There is a lot of information on the internet about dry rot, and probably even more misinformation. I’ve been told variously that it can move water up to 30 metres from its original source, or that it can’t move water at all. That it can go through solid concrete, or that it can only get thru fissures in loose mortar. That it can destroy a whole building and neighbouring buildings from within, or that it can’t. That it can be killed by cutting off it’s water source, or that it can’t. LOADS of contradictory information. So, in this blog I won’t rely on any of these sources, but will just tell you what I have seen with my own eyes.
First off I’m a carpenter and builder, not a dry rot specialist. If you have issues with (for instance) a cartilage injury in your knee, you’d get a referral from a GP to an orthopaedic specialist. I’m like the GP. Although I know the signs of dry rot, I certainly don’t know everything there is to know about it. If I suspect dry rot, unless it’s fairly minor and easy to contain, I’ll refer it to a specialist.
The risk for most people is that they get mis-sold a lot of unnecessary, costly and toxic chemical treatments. Sometimes the simple removal of the infected timber and isolation of the new timber from any water sources would be enough. As a builder it’s much harder for anyone to pull the wool over my eyes, but a private customer needs to beware of this, get three different quotes and ask each about the alternatives. You also want a 30 year insurance-backed guarantee.
Having said that, I have eradicated it by simply removing all the visibly affected wood, and cutting back a further metre beyond that. The wood was burnt. Any fruiting bodies (more on them later) were removed carefully and burnt to avoid re-infection. Hyphae were destroyed with a dilute brick acid mix. This is hydrochloric acid, which is dangerous as it can burn, but not toxic. Then all potential sources of moisture were removed or sealed up to dry the building out and prevent any moisture getting back into the wood. Damp Proof Membranes were placed under timbers which were resting on damp masonry.
The Lacrymans latin name for Dry Rot may relate to the English word ‘lachrymose’ meaning to cry excessively. Dry rot spreads a ‘mycelium’ (fungus root formation) of ‘hyphae’ (fungus roots) often covered with water droplets, like tears. It can cover a wide area including walls, concrete floors and other surfaces which you would think would offer it no succor. It looks a bit like a very course spider’s web in the morning dew.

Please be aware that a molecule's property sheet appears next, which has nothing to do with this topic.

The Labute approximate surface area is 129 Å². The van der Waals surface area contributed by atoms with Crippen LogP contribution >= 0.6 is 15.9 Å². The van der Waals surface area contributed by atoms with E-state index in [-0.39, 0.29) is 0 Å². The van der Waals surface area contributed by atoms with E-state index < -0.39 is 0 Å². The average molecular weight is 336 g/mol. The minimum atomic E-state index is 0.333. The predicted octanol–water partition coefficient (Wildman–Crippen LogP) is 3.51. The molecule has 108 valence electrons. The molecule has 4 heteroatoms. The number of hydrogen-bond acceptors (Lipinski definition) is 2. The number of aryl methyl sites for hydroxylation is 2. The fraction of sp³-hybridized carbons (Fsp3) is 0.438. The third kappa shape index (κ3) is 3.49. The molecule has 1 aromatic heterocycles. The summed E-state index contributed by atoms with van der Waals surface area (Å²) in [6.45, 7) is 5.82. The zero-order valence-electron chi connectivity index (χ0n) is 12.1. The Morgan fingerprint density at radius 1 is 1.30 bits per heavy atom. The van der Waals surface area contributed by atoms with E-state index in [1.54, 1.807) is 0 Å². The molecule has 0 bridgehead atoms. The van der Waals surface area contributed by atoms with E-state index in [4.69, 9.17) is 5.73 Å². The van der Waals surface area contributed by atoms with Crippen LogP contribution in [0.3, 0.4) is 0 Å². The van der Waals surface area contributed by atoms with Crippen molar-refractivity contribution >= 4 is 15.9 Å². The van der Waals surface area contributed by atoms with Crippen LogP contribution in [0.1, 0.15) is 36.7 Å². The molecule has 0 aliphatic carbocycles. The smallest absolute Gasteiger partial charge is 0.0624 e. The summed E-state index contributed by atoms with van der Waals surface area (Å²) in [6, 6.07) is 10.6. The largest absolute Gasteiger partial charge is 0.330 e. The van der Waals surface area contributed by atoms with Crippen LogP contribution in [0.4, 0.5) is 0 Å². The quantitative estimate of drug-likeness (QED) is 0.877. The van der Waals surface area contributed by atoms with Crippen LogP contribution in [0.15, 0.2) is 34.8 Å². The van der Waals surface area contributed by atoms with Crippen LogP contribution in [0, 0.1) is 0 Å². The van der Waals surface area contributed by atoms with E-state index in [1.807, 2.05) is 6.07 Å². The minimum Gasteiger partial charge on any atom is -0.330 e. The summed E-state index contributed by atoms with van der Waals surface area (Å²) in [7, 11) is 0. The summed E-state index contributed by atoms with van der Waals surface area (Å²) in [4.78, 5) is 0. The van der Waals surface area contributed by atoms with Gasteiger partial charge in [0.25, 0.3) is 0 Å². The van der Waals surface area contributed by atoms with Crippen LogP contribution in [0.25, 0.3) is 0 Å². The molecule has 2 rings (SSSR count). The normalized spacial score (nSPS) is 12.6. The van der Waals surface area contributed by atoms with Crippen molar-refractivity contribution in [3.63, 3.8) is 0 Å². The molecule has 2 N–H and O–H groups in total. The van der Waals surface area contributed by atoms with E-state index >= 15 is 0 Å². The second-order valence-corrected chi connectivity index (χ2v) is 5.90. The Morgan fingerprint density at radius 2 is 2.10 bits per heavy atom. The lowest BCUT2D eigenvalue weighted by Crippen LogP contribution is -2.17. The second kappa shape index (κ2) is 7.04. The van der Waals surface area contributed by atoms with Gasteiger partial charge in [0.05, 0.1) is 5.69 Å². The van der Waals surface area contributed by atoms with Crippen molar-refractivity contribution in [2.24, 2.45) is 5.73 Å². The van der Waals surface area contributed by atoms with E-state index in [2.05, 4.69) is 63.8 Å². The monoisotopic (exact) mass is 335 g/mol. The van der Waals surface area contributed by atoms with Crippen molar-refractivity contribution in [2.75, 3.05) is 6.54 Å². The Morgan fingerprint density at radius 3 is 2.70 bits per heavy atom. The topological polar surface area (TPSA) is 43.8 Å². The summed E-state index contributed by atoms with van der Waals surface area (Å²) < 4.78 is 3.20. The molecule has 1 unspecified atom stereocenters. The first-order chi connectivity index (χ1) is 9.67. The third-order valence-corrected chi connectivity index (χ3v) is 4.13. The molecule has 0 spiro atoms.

It will also have a fruiting body or fruiting bodies somewhere. These look like flattened, white (when unripe) to rust-brown patches sticking to a suitable surface, and could be just an inch or so diameter to 18 inches or more. They release millions of rust-coloured spores and a fungal smell.
I have never seen the fungus grow in dry conditions such as in the open in a reasonably dry room. I have seen it grow openly in damp rooms. It appears to need high humidity for the mycelium. This would explain how it creeps secretly throughout a building, under floors, behind skirting boards, through damp walls and cavities. A damp-loving, dry-hating habit which means it doesn’t show itself on the surface of the wood until it has rotted out the heart and all the hidden parts of the building. The fruiting bodies tend to appear in more open, drier spaces, so that spores can be wind-distributed.
In the third pic you can see how it has destroyed the floor under the lino, which would have kept the dampness in, while it has only just started to show as a crinkling on the dry surface of the skirting.
The first indication may be a floor dropping below the skirting, although wet rot can also cause this. Or a slight crinkling of the surface of the wood. Then the wood shrinks more and cracks along the grain appear. Then cracks across the grain appear too, leading to the classic cuboidal cracking.
BUT – many other types of fungus can also lead to these signs. If in doubt, get it checked out.